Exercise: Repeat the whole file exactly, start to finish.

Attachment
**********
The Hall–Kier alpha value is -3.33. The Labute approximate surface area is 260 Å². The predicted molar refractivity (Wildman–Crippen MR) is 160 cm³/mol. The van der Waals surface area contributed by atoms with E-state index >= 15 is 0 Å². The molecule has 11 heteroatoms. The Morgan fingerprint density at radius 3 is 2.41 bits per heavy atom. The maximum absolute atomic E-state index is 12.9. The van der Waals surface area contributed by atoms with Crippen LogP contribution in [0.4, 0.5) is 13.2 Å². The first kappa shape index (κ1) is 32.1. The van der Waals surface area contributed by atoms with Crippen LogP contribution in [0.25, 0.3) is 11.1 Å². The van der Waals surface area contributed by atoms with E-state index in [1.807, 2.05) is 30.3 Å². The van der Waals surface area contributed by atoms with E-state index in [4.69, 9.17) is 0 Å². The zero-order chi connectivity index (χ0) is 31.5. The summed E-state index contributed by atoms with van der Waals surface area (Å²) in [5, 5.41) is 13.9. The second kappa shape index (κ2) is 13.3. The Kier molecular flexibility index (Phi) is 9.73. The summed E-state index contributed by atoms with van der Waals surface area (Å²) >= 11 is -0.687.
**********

The Hall–Kier alpha value is -3.33. The Labute approximate surface area is 260 Å². The predicted molar refractivity (Wildman–Crippen MR) is 160 cm³/mol. The van der Waals surface area contributed by atoms with E-state index >= 15 is 0 Å². The molecule has 11 heteroatoms. The Morgan fingerprint density at radius 3 is 2.41 bits per heavy atom. The maximum absolute atomic E-state index is 12.9. The van der Waals surface area contributed by atoms with Crippen LogP contribution in [0.4, 0.5) is 13.2 Å². The first kappa shape index (κ1) is 32.1. The van der Waals surface area contributed by atoms with Crippen LogP contribution in [0.25, 0.3) is 11.1 Å². The van der Waals surface area contributed by atoms with E-state index in [1.807, 2.05) is 30.3 Å². The van der Waals surface area contributed by atoms with E-state index in [4.69, 9.17) is 0 Å². The zero-order chi connectivity index (χ0) is 31.5. The summed E-state index contributed by atoms with van der Waals surface area (Å²) in [5, 5.41) is 13.9. The second kappa shape index (κ2) is 13.3. The Kier molecular flexibility index (Phi) is 9.73. The summed E-state index contributed by atoms with van der Waals surface area (Å²) >= 11 is -0.687.